In this article, I’ll continue with my hands-on review of the Apple iPad, their newest device that will revolutionize the marketplace. While it certainly has some exciting aspects and features, is it a “must-have” device?
Like the iPhone, the iPad is only as powerful as the apps it supports. With the iPad providing so much more screen real estate, they have really been able to create some marvelous apps that capitalize on the larger size. For reading e-books or magazines, the iPad rocks. The new iBooks app brings electronic books to the Apple store and for decent prices, you can pick from a wide selection. Reading them is intuitive, as pages turn with the stroke of a finger and bookmarks can be easily created with a double-tap of your finger. Online newspapers from USA Today, the Wall Street Journal, and the Associated Press each feature their own signature design, but are enjoyable to read in this format, with interactive videos seamlessly coordinating with the articles. Video apps, like Netflix and ABC Video, allow you to view movies and TV shows easily and they take full advantage of the rotating perspective of the large screen. I’d be remiss if I didn’t mention something about the games, for which there seem to be more than any other type of app in the app store. I tried a couple of the free offerings, but honestly, I can’t say much about them. I seldom use devices like my iPhone or computer for games, but I’m sure that folks who do like gaming on their iPhone will appreciate the larger screen. Future apps that might add potential for the iPad will include the educational and sales marketplace, as the cost and need for printed products could diminish with the iPad being a realistic replacement for textbooks or brochures.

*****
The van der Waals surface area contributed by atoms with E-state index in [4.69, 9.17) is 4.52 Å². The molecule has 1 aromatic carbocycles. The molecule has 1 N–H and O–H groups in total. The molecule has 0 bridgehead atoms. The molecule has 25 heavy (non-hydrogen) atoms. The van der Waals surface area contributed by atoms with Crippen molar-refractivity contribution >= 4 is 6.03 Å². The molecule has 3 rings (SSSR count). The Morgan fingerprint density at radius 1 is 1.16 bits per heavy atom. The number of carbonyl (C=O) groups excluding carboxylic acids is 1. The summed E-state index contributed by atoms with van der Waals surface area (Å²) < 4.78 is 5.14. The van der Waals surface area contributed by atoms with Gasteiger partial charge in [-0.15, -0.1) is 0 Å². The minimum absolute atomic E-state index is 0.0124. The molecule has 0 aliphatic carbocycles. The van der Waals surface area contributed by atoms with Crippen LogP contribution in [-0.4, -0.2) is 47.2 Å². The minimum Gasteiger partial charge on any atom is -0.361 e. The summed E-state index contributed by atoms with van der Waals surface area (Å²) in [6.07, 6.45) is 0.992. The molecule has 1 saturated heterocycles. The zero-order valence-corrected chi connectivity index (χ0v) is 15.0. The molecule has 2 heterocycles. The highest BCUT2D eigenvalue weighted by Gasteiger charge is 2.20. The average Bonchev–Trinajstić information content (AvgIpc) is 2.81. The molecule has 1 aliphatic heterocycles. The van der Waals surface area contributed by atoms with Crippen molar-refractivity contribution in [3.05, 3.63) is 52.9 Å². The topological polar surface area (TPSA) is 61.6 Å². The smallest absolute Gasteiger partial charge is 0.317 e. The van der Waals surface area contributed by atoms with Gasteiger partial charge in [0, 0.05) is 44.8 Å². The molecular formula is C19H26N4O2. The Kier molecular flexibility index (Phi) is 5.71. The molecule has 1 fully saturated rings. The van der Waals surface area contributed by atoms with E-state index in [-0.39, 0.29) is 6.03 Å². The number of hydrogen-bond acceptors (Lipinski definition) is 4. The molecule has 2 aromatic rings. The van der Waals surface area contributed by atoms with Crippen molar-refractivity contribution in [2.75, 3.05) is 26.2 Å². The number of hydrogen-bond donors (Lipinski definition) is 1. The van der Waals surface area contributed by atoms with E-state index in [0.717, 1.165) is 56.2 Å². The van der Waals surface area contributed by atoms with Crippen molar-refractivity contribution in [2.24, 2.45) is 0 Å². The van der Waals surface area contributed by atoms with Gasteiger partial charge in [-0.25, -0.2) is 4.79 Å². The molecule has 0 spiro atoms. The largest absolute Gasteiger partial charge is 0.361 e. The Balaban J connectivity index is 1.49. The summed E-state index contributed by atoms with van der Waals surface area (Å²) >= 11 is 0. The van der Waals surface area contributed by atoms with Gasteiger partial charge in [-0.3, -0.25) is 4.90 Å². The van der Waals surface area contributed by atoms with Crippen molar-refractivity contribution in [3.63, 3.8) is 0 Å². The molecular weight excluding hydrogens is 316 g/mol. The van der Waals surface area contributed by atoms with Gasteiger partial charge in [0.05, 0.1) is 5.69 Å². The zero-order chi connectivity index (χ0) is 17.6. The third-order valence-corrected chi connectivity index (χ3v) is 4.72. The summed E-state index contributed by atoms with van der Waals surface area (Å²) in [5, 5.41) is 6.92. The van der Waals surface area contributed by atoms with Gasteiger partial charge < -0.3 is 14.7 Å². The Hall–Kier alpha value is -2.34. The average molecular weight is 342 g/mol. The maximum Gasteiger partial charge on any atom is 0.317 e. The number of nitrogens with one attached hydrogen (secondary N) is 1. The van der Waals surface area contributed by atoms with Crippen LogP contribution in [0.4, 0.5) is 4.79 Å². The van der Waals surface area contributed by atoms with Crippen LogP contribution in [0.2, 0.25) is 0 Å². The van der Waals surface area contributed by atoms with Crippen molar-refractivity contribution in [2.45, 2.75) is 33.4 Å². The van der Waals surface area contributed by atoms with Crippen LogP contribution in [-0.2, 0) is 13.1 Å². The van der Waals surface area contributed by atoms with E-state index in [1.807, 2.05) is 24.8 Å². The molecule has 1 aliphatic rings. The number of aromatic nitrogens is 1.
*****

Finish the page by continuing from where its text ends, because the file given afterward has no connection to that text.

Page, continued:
Naysayers to the iPad will bring up issues like the lack of multitasking, but I have faith that an upcoming update to the OS will address that. Lack of Flash support will most likely not ever be addressed, as Steve Jobs remains adamant in his thinking that it is an outdated and dying platform. Depending on how many folks become iPad adopters, he may be right; Apple is known for changing the rules on the technological playing field, but it will remain to be seen. I think the iPad is a nice tool for anyone who wants an easy-to-use tool for email, Internet access, reading electronic documents, or playing simple games. If you don’t have an iPhone, the iPad is a nice complement or replacement for your computer. If you are a heavy computer user, this is no substitute. If you do own an iPhone, the iPad is a bit redundant. If you do want to become an iPad user, waiting for the 3G version to be released next month might be more prudent, since there isn’t a contract requirement from AT&T on this device. There will be two monthly plans available: 250 Megabytes for $15.00, or unlimited downloads for $29.99. For light users, the former may work better, but I would wager that most would opt for the unlimited option. The wireless network version available now (which I evaluated for this article) is nice for having around the house, but once the full functionality and convenience of using it anywhere is realized, I might consider it to be a device definitely worth buying.All in all, I was impressed with the Apple iPad. It definitely has a “wow factor” for people that haven’t seen one yet, much as the iPhone did upon its initial release. Whether it will create a flood of demand for the device based on it’s technical merits alone will remain to be seen. As with any new technology, it might be wise to wait until a second version is released as they “iron-out” any wrinkles that might be present, but I think that with the experience that Apple brings to every product, they’ve got a winner on their hands.